Game design elements are the basic building blocks of gamification applications. Among these typical game design elements, are points, badges, leader-boards, performance graphs, meaningful stories, avatars, and teammates.

This article discusses some of the principles involved and Dennis/AD6DM wrote this piece on the topic: The Gamification of Ham Radio.

Summits On The Air

I first became aware of this topic after I became involved in Summits On The Air (SOTA). Before SOTA was a thing, I was often found on the top of some summit making radio contacts. So when SOTA was established in Colorado (W0C), I thought “this is interesting but I am already doing it.” It did strike my fancy enough that I started submitting logs into the SOTA database. Oh, guess what, many of my mountaintop operations were the first activation for SOTA. How about that? I am the first. I win. I have bragging rights, or something.

Soon I was accumulating SOTA activator and chaser points. My first objective was to qualify for the 100-point activator certificate. (SOTA has many certificates and awards.) Achieving 100 points took me about 15 activations, so it is not too difficult but does represent an accomplishment. It did not take very long to do this and soon I was focused on 1000 points for the coveted Mountain Goat award. That goal took several years to complete, but I got it done. I decided to only use the VHF/UHF bands for the Mountain Goat award, so that was my little personal twist on that accomplishment.

We can clearly see that the SOTA program has these elements of gamification: points, badges (certificates/awards), and leaderboards. For me, the leaderboard is the Activator Role of Honour, with the Colorado (W0C) Association selected:

At the moment, I am #12 on the list. I do not aspire to be at the top of the list but I do want to be on the list, somewhere above the 1000 mark. I also like to see how my fellow W0C SOTA activators have been doing. For example, it has been fun to watch Szymon/WV0X go from zero activator points to over 1800 in a short period of time. Also, Gary/W0MNA and Martha/W0ERI are a couple from Kansas (no SOTA summits in the state) that have both made it to Mountain Goat. Not an easy accomplishment. It is cool to see that we have 19 Mountain Goats in the association and more on their way. Pretty good!

SOTA does not specifically have any teams formed as part of the program but the camaraderie of W0C is essentially a team. We share information about various summits and encourage each other when new goals are achieved. Sometimes groups of activators get together for a joint activation. (Most areas that have significant SOTA activity also have this community/team effect.)

Parks On The Air

Recently, I have become involved with Parks On The Air (POTA), which also has gamification built into it. POTA has the advantage of parks being virtually everywhere. (Unlike SOTA summits, Kansas has parks to activate.) As Joyce/K0JJW and I have traveled around the country, POTA has been a satisfying activity to include in our plans.

POTA has many different award schemes, too many to mention here. I pulled up my awards page to see what I have qualified for:

The objective I have set for POTA is to activate all the parks in Colorado. I want to visit them anyway, so this is a good opportunity to blend ham radio with our travel plans. There are 187 POTA parks in Colorado, so this is going to take a while to complete.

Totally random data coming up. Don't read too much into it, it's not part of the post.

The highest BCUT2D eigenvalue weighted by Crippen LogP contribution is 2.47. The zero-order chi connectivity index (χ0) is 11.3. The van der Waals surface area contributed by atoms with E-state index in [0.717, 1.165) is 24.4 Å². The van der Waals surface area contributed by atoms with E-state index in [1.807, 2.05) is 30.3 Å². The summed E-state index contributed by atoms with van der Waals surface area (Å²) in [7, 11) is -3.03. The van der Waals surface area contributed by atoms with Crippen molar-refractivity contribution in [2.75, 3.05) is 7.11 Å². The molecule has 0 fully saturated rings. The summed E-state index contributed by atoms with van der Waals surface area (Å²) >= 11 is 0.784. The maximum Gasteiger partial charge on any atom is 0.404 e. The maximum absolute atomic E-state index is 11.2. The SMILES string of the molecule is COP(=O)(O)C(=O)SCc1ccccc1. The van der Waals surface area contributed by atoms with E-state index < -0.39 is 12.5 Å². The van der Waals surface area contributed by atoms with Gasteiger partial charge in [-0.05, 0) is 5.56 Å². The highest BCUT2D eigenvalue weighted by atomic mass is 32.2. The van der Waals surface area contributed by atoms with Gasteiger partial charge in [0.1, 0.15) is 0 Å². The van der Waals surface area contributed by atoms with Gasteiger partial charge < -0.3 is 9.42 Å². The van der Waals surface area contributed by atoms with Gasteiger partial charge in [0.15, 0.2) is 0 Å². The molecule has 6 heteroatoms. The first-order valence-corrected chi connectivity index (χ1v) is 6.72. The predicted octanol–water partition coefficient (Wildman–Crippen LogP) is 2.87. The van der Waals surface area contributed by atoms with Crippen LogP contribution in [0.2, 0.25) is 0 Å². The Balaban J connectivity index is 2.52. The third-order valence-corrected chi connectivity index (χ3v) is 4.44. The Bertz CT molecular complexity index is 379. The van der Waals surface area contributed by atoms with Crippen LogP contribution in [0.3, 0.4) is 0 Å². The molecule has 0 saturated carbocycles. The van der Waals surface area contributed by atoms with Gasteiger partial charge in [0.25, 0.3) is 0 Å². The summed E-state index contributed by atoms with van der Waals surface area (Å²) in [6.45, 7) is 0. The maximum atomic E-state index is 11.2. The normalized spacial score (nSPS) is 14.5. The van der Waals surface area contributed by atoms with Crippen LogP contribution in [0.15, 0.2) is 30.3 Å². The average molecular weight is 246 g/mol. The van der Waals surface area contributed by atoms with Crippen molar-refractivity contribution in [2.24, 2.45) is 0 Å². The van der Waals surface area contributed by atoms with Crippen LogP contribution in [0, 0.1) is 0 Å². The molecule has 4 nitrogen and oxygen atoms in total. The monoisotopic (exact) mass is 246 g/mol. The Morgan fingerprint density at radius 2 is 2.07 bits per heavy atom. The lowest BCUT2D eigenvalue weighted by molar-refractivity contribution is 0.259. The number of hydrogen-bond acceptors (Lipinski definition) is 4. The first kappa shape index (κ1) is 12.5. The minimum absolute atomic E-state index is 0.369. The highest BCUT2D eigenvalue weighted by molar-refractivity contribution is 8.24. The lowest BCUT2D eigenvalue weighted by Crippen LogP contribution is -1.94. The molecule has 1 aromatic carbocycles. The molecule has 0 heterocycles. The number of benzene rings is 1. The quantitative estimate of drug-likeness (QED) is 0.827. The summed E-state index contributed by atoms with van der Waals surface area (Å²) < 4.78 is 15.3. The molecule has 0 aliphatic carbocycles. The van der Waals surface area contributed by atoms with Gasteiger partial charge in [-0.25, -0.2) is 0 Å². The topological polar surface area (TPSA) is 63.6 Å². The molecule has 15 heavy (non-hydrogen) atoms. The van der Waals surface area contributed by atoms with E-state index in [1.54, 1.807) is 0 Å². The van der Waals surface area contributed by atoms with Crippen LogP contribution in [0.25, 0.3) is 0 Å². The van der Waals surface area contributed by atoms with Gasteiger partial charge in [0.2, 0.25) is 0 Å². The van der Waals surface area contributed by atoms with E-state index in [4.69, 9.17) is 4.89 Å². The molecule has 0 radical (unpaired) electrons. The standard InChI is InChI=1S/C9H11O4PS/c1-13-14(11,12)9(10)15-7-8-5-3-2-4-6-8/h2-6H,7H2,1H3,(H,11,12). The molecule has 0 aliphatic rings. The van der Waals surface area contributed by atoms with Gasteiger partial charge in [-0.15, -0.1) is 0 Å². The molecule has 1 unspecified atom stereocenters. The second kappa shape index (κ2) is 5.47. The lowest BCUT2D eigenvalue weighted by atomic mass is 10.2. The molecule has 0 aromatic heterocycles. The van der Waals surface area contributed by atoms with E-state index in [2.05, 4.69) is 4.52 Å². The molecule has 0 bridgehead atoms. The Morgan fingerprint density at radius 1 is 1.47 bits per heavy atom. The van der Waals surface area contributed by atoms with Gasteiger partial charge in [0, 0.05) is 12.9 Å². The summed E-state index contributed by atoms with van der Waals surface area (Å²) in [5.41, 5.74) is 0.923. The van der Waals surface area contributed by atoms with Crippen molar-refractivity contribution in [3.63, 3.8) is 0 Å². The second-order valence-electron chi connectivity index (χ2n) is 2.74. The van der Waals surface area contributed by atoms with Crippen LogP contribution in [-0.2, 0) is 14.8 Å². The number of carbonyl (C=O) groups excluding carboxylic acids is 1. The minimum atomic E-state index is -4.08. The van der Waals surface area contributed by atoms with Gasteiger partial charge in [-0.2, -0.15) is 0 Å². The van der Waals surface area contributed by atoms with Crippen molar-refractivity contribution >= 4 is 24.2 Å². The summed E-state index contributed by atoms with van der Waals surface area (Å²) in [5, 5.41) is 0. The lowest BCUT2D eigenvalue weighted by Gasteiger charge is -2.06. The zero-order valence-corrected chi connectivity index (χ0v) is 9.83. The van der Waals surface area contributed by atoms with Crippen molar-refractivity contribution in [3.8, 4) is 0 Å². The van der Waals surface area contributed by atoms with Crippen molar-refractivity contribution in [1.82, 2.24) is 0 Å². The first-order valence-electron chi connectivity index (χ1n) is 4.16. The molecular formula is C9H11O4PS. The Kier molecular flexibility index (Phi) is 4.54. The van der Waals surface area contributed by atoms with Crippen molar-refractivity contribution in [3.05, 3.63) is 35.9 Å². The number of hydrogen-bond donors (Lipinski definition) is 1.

Gamification can be used to make ham radio activity more fun and to more fully engage the participants. Traditional radio contesting is clearly a competition and has the elements of keeping score, having leaderboards (after the contest) and having teammates. However, most contests provide painfully slow feedback. The official results may not be posted until 6 months later. (The 3830 Scores website was created to bypass this delay by sharing scores immediately.) Contesting is obviously a game, so where’s the gamification?

Perhaps your radio club (or just your group of ham friends) can use gamification to have fun. You could leverage programs like SOTA and POTA to create a club activity. Pursue a club goal (activate 50 parks or summits this year), a friendly competition, whatever. POTA lets you activate with a club call while still providing credit for the operator, so that opens up some possibilities.

If you are getting stale in your ham radio operating, perhaps one of these gamified programs would be good motivation for you. It could be SOTA or POTA (both include chasing, so you can do it from home), or maybe some other program out there.

Those are my thoughts. What do you think?

73 Bob K0NR


The post Ham Radio Gamification appeared first on The KØNR Radio Site.

There was life on the CW portion of the bands from 19:00-20:00 UTC!

20m at 19:10 during the CWops 1 hour contest


With the increase in sunspots and rising flux comes some solar flares and the Kp-index will have it's ups and downs. This afternoon the Kp index up was up to 5 and 6 and that does not my Mike the ham a happy person. Now having said that right in the middle of the high Kp index the bands at 19:00 UTC came alive! It was the weekly running of the CWops test, a one hour contest. Before the contest 20m was dead and at 1900 UTC life was brought to the band. Stations from Canada, U.S and Europe warmed up 20 meters to a nice glow. It's great mini contests like these happen as it shows some action on the bands. 

Another great CW contest is the K1USN SST CW contest this contest happens on Fridays at 20:00-21:00 UTC and Monday 00:00-01:00 ( which for most of us is still Sunday evening) This contest is not one of speed but slower. You will find operators sending from 10 wpm to 20 wpm and if you are not sending at 10 wpm then speed is slowed to match your speed. These are nice contests that only asks for 1 hour a week and it can get  your feet wet with contesting.